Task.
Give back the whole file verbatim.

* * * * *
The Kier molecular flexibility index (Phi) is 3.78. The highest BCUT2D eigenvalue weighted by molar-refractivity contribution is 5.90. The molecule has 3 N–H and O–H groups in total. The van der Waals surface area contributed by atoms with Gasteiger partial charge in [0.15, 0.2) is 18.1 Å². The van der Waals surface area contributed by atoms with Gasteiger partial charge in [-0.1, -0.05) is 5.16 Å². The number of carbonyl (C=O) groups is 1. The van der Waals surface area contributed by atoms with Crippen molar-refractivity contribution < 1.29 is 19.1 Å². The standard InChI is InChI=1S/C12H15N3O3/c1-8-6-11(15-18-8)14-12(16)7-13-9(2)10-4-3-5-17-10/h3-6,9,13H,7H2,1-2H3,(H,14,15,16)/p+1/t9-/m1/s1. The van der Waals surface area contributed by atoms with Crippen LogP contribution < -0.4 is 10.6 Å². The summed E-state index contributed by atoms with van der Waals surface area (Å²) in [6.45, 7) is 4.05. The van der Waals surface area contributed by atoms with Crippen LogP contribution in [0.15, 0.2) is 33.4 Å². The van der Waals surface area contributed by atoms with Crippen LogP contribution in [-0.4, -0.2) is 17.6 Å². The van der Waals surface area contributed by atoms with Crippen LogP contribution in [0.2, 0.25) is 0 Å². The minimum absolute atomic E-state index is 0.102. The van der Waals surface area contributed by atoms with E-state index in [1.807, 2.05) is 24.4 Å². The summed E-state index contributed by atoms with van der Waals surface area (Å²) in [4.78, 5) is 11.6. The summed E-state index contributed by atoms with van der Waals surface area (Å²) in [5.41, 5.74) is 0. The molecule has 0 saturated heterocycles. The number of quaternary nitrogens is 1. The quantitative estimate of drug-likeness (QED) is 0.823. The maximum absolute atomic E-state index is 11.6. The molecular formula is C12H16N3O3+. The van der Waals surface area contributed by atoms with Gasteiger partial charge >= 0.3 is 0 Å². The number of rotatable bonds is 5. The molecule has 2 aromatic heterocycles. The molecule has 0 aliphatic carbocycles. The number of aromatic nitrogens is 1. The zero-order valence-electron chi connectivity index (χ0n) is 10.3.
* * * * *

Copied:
The Kier molecular flexibility index (Phi) is 3.78. The highest BCUT2D eigenvalue weighted by molar-refractivity contribution is 5.90. The molecule has 3 N–H and O–H groups in total. The van der Waals surface area contributed by atoms with Gasteiger partial charge in [0.15, 0.2) is 18.1 Å². The van der Waals surface area contributed by atoms with Gasteiger partial charge in [-0.1, -0.05) is 5.16 Å². The number of carbonyl (C=O) groups is 1. The van der Waals surface area contributed by atoms with Crippen molar-refractivity contribution < 1.29 is 19.1 Å². The standard InChI is InChI=1S/C12H15N3O3/c1-8-6-11(15-18-8)14-12(16)7-13-9(2)10-4-3-5-17-10/h3-6,9,13H,7H2,1-2H3,(H,14,15,16)/p+1/t9-/m1/s1. The van der Waals surface area contributed by atoms with Crippen LogP contribution < -0.4 is 10.6 Å². The summed E-state index contributed by atoms with van der Waals surface area (Å²) in [6.45, 7) is 4.05. The van der Waals surface area contributed by atoms with Crippen LogP contribution in [0.15, 0.2) is 33.4 Å². The van der Waals surface area contributed by atoms with Crippen LogP contribution in [-0.4, -0.2) is 17.6 Å². The van der Waals surface area contributed by atoms with Crippen LogP contribution in [0.2, 0.25) is 0 Å². The minimum absolute atomic E-state index is 0.102. The van der Waals surface area contributed by atoms with E-state index in [1.807, 2.05) is 24.4 Å². The summed E-state index contributed by atoms with van der Waals surface area (Å²) in [4.78, 5) is 11.6. The summed E-state index contributed by atoms with van der Waals surface area (Å²) in [5.41, 5.74) is 0. The molecule has 0 saturated heterocycles. The number of quaternary nitrogens is 1. The quantitative estimate of drug-likeness (QED) is 0.823. The maximum absolute atomic E-state index is 11.6. The molecular formula is C12H16N3O3+. The van der Waals surface area contributed by atoms with Gasteiger partial charge >= 0.3 is 0 Å². The number of rotatable bonds is 5. The molecule has 2 aromatic heterocycles. The molecule has 0 aliphatic carbocycles. The number of aromatic nitrogens is 1. The zero-order valence-electron chi connectivity index (χ0n) is 10.3.